I'm planning to buy a Godox TT685-N. But I want to use it only as a slave flash. I'm trying to understand if I need another Godox flash to be the master or if my current Nikon SB-900 will trigger it. You do not need another Godox flash to fire the TT685-N off-camera. It can be triggered by several different methods, and only one requires another Godox unit. ...


1

A simple slave flash (like you can use with a photocell trigger) will just fire in manual mode (with fixed strength) and will require you to use a triggering flash also in manual mode or at least in autothyristor mode: digital camera TTL metering works with a pre-flash, and that pre-flash will already trigger the slave flash prematurely, messing up the TTL ...


1

I have been having the same issue as well of late. I put it down to a dirty connection (my camera is in bad need of a clean) I changed cameras and they seem to be firing again.


1

Check to see if the Wireless ID number on the transmitter is set to the same value as the Wireless ID number on the flash. If either of the Godex units is not capable of using Wireless ID numbers, then the ID number on the other unit must be set to "Off". From comments made by the OP of both this question and the one referenced below to an answer ...


1

Usually there are some common points that might influence the reliability of the Godox strobes: Distance - the sender has two menu options here. One setting for distant strobes and one for very close strobes. Many users report unreliable shots when using close distance to strobes when not applying the 0-n meter setting. On the Xpro trigger, e.g. go to menu -...


1

Can someone help me find the right settings please? You don't need the right settings, you need the right trigger. Your flash is set to receive a radio signal from a radio transmitter. You need a Godox compatible 2.4GHz radio transmitter with a Nikon compatible hot foot mounted on your camera's hot shoe to trigger the flash in radio mode. You can use a ...


1

If you are using the built-in flash as your trigger, it has to fire. That's how optical triggering works. You can use a different trigger (radio, cable), or you can use a hard IR-pass filter like Nikon's SG-3IR to prevent the visible triggering flash from affecting your exposure. Going with a radio trigger, preferably one that works directly with your flash, ...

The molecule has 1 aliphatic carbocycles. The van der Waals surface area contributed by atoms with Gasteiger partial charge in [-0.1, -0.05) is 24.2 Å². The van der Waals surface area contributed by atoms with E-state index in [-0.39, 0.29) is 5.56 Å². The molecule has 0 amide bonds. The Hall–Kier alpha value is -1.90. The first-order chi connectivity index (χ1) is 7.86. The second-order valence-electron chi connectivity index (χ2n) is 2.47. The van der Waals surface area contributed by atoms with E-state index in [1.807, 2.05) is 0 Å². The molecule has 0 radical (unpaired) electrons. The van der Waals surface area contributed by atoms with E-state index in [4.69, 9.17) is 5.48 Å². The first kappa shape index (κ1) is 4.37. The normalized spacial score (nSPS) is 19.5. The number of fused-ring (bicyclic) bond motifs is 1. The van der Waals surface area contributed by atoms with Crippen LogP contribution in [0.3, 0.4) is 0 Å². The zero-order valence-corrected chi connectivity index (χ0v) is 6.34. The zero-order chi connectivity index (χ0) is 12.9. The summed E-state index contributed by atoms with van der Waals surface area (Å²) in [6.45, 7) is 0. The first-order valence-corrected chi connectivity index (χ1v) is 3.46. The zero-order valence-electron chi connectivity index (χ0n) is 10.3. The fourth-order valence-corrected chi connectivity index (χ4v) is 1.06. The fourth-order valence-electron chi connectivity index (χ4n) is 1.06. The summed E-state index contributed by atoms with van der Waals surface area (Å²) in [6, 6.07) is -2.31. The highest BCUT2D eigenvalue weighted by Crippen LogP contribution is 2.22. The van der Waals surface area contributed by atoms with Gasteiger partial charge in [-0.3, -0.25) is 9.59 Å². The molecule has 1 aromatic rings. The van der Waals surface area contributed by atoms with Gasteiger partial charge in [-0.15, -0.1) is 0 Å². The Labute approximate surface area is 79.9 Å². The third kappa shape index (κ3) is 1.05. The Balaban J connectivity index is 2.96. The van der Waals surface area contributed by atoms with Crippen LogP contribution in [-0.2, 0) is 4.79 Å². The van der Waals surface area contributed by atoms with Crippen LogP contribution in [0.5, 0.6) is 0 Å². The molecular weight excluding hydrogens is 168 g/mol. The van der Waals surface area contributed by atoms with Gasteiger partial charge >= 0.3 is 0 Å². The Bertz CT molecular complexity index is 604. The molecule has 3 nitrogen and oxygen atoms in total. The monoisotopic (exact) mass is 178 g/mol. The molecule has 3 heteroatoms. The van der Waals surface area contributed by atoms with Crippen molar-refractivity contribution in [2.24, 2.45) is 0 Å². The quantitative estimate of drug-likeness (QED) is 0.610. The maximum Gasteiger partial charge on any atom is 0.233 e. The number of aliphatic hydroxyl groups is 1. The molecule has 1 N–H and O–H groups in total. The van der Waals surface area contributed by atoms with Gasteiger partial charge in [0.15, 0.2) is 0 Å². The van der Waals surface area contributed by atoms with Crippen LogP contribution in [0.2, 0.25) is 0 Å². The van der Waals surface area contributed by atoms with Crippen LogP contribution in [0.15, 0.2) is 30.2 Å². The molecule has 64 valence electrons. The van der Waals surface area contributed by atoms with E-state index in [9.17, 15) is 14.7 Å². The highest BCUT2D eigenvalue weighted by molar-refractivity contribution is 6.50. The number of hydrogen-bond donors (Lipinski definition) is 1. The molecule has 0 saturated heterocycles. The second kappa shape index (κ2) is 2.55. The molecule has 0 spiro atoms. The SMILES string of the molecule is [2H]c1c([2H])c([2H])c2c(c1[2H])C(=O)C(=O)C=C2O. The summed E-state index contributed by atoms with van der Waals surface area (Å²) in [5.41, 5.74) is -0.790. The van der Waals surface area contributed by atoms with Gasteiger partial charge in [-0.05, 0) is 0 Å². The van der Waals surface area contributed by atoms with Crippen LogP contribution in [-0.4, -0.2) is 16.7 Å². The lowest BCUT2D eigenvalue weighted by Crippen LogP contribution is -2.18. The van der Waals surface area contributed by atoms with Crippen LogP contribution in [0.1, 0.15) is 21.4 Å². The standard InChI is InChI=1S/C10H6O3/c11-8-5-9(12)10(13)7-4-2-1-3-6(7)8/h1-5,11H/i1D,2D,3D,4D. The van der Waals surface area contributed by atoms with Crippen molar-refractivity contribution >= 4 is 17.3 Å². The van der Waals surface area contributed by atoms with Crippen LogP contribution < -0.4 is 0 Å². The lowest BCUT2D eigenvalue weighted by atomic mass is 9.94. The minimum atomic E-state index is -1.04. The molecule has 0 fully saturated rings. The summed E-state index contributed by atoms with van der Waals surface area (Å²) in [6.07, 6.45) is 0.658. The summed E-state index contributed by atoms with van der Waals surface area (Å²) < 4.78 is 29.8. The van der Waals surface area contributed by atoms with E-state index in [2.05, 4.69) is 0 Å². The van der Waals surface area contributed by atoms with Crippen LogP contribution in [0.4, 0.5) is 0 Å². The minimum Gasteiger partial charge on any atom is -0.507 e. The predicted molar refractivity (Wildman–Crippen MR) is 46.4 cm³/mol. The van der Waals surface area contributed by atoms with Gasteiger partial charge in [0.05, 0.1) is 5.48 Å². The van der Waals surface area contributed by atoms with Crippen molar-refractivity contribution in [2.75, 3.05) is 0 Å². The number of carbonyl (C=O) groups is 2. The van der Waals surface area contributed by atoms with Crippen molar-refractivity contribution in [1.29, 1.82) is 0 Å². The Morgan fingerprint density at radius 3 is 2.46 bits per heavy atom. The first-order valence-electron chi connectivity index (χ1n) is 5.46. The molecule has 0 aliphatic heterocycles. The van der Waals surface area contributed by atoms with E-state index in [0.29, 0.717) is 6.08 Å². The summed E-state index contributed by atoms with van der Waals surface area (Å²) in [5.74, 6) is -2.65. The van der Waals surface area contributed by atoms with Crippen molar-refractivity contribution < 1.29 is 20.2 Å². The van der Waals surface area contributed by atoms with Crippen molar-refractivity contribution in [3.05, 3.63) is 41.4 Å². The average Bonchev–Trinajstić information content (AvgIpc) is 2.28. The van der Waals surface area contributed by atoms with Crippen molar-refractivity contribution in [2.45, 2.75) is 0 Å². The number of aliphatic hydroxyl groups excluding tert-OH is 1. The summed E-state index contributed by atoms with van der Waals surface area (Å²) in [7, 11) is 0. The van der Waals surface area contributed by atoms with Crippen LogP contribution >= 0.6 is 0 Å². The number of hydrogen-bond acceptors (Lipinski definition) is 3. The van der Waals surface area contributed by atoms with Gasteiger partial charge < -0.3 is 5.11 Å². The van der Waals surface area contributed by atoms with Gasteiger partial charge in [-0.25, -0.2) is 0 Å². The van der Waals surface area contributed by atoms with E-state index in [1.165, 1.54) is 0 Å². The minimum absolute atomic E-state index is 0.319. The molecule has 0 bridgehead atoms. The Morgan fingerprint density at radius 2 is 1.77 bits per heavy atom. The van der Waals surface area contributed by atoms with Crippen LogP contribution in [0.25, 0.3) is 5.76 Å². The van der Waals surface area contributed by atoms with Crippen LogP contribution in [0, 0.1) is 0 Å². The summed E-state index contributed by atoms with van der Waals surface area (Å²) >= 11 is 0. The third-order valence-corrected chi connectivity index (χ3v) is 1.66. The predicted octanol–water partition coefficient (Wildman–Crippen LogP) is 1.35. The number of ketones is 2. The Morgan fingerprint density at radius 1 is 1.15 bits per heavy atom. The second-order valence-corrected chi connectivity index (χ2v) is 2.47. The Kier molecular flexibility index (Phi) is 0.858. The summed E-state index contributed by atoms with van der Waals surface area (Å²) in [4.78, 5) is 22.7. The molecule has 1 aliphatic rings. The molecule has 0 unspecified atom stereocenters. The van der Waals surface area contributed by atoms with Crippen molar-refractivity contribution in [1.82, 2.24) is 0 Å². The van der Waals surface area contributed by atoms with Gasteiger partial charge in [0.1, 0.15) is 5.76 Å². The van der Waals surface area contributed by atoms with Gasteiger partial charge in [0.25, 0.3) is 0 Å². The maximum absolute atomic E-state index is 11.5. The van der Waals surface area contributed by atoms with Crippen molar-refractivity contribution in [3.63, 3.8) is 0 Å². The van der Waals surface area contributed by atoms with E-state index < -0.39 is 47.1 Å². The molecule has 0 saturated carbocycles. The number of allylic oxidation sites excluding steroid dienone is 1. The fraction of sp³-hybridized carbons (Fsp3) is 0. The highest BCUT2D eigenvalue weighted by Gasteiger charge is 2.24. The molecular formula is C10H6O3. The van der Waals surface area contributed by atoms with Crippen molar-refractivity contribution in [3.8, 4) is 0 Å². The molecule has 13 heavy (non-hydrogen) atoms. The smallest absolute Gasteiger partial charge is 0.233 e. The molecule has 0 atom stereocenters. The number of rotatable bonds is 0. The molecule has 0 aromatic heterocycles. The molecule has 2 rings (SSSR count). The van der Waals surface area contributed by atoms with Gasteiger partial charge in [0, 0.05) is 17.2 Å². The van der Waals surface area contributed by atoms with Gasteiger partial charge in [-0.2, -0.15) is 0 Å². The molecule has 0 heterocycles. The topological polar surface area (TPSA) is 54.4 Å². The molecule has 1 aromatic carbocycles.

1

No you cannot. Though both systems use the 2.4 GHz radio band, their communication protocols are completely incompatible with each other. In addition, while Godox does make X1R receivers for Canon, Nikon, and Sony, at this time, they do not make a four-thirds compatible receiver, so if you were to add a Godox receiver to the foot of the FL7600WR, you would ...


1

The Nikon D5100 doesn't have high-speed sync (HSS) capability (apparently Nikon is known to reserve this feature to higher end cameras, as opposed to other manufacturers), so this option is useless in the X2T when used with this camera. Concerning the X2T delay option, as mentioned in the manual this setting [sets] the firing delay in high-speed sync ...


1

Yes, you need to attach a separate receiver to the foot of the 430EX II. The 430EX II has a built-in flash wireless slave system, but it will only operate with Canon's proprietary optical wireless system, and only when used with an compatible "Master" flash like a 580EX II, Canon ST-E2, or the built-in flash of some cameras like the T7i or 90D.


1

The flash works by discharging a capacitor into a xenon tube, when ionized by a very high voltage pulse to allow conduction. The energy, E, stored in a capacitor is E = CV²/2. Because of the square factor, it's much more productive to increase V (volts) than C (capacitance). With C = 750 µF, V = 283 Volts, you get the 60 Joules of a typical high end cobra ...